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2006 Census: Portrait of the Canadian Population in 2006: Population of the provinces and territories

The number of people in the Atlantic provinces is unchanged

The population of the Atlantic provinces remained virtually unchanged, slipping slightly from 2,285,729 in 2001 to 2,284,779 in 2006.

As a proportion of Canada's total population, however, the population of the Atlantic provinces dropped from 7.6% to 7.2% between 2001 and 2006, as other parts of the country grew more rapidly. The Atlantic provinces accounted for 11.0% of Canada's population in 1956.

The four Atlantic provinces share many of the same demographic characteristics: for example, they all have low fertility and international immigration, and they are generally below the break-even point in their migration exchanges with the rest of Canada.

This photograph shows the steep cliffs on the shores of Newfoundland and Labrador.For Newfoundland and Labrador, the population count in the 2006 Census was 505,469, down 7,461 from 2001. The province's population has declined in the last three censuses.

However, the drop (-1.5%) in this province was smaller than in the 1996 to 2001 period, when the population decreased by 7.0%. Much of the improvement is due to smaller losses in its migration exchanges with other provinces, as fertility in Newfoundland and Labrador remained the lowest in the country, averaging 1.3 children per woman since 2001.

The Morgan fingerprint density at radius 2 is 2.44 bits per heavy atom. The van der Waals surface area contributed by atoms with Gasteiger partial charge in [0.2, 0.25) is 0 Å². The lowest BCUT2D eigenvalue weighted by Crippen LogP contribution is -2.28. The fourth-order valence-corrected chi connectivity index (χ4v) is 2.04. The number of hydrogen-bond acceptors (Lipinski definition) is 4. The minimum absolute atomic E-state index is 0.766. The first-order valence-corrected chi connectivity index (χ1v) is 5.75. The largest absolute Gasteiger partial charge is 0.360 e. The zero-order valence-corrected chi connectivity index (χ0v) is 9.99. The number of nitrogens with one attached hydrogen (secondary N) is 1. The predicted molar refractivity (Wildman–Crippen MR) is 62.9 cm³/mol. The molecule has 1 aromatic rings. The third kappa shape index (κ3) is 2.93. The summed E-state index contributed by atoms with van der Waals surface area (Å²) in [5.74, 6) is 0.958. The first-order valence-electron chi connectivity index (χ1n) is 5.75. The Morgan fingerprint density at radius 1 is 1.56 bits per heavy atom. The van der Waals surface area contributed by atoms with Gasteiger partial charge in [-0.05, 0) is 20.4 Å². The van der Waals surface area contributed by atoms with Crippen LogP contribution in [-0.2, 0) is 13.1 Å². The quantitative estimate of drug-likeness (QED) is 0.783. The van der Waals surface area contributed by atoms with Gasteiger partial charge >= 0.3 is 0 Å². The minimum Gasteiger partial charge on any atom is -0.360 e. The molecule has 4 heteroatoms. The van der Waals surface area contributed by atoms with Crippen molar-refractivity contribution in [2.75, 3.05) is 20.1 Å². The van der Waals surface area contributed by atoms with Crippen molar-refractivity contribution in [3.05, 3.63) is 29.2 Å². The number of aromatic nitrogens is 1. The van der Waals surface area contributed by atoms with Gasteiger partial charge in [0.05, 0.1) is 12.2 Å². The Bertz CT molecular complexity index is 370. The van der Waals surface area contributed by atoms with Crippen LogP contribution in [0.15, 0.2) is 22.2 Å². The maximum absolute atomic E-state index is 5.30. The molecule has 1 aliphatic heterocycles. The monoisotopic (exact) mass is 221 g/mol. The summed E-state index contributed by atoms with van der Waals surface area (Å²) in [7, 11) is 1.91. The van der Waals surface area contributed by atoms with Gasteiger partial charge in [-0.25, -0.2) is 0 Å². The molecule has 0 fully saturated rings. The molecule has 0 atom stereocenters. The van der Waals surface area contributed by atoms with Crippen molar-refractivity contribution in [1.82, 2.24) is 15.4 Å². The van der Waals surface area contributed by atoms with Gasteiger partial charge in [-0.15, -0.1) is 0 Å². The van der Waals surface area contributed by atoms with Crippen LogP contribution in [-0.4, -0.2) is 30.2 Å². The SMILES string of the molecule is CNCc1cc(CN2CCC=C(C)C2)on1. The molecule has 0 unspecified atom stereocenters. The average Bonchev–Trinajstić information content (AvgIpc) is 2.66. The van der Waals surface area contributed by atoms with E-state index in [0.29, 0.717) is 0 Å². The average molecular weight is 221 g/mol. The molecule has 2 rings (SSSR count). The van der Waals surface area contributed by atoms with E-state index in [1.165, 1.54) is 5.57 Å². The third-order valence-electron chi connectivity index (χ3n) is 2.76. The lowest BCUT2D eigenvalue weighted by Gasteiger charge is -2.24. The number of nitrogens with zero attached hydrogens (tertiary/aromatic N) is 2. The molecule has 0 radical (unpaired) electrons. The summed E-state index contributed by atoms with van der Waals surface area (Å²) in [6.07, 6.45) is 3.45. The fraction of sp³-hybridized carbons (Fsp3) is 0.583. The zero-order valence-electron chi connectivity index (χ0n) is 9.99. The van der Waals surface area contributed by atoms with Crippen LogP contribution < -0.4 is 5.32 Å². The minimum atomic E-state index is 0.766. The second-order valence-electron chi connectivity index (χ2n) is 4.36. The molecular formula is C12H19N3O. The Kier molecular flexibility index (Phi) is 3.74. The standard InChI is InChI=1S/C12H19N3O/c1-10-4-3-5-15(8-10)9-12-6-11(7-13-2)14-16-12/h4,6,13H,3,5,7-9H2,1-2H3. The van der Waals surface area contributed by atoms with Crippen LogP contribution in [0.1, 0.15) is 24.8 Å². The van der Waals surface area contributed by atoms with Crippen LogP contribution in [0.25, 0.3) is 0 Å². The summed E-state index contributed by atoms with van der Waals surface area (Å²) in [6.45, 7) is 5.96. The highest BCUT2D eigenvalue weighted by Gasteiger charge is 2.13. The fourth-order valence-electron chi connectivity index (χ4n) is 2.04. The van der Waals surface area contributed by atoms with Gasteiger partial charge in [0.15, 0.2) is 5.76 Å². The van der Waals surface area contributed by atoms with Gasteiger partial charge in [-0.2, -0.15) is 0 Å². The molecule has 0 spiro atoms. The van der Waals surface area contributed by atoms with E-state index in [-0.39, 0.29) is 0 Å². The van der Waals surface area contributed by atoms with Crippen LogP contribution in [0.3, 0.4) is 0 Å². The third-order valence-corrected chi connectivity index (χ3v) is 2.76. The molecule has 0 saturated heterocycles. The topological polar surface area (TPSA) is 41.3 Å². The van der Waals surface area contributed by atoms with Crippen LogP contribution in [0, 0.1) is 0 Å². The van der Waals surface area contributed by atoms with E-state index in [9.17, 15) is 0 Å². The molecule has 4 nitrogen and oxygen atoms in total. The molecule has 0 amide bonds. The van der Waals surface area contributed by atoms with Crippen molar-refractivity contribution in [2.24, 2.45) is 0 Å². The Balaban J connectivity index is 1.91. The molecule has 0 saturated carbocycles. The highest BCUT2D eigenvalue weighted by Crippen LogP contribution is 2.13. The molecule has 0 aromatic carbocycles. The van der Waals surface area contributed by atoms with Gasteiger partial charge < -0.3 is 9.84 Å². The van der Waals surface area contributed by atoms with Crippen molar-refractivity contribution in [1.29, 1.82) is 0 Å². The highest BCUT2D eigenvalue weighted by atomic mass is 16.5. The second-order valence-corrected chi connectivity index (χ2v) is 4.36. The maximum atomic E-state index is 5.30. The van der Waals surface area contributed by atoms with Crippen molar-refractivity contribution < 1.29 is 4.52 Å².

This photograph shows a lighthouse in Prince Edward Island.Prince Edward Island's population was 135,851 in the 2006 Census, 557 more than in the 2001 Census. The population growth of Canada's least populous province has been slow but steady over the last 10 years (+0.4% between 2001 and 2006, compared with +0.5% for the previous five-year period). The decline in natural increase and in net in-migration from other provinces between 2001 and 2006 was offset by a slight increase in immigration.

This photograph shows the city of Halifax as seen from the Citadel.The 2006 Census enumerated 913,462 people in Nova Scotia, which remains the most populous of the Atlantic provinces. The 2001 to 2006 period was characterized by a return to population growth (+0.6%) after an episode of zero growth between 1996 and 2001.

This photograph shows a pedestrian bridge between Île-aux-puces and Bouctouche, New Brunswick.In New Brunswick, the size of the population was virtually unchanged since 2001. The province had 729,997 residents in 2006, compared with 729,498 in 2001, an increase of 499, or 0.1%. This contrasts with the negative rate (-1.2%) observed for the preceding intercensal period. Between 2001 and 2006, the province's international immigration was double what it was in the previous period, reaching its highest level since the 1976 to 1981 period.

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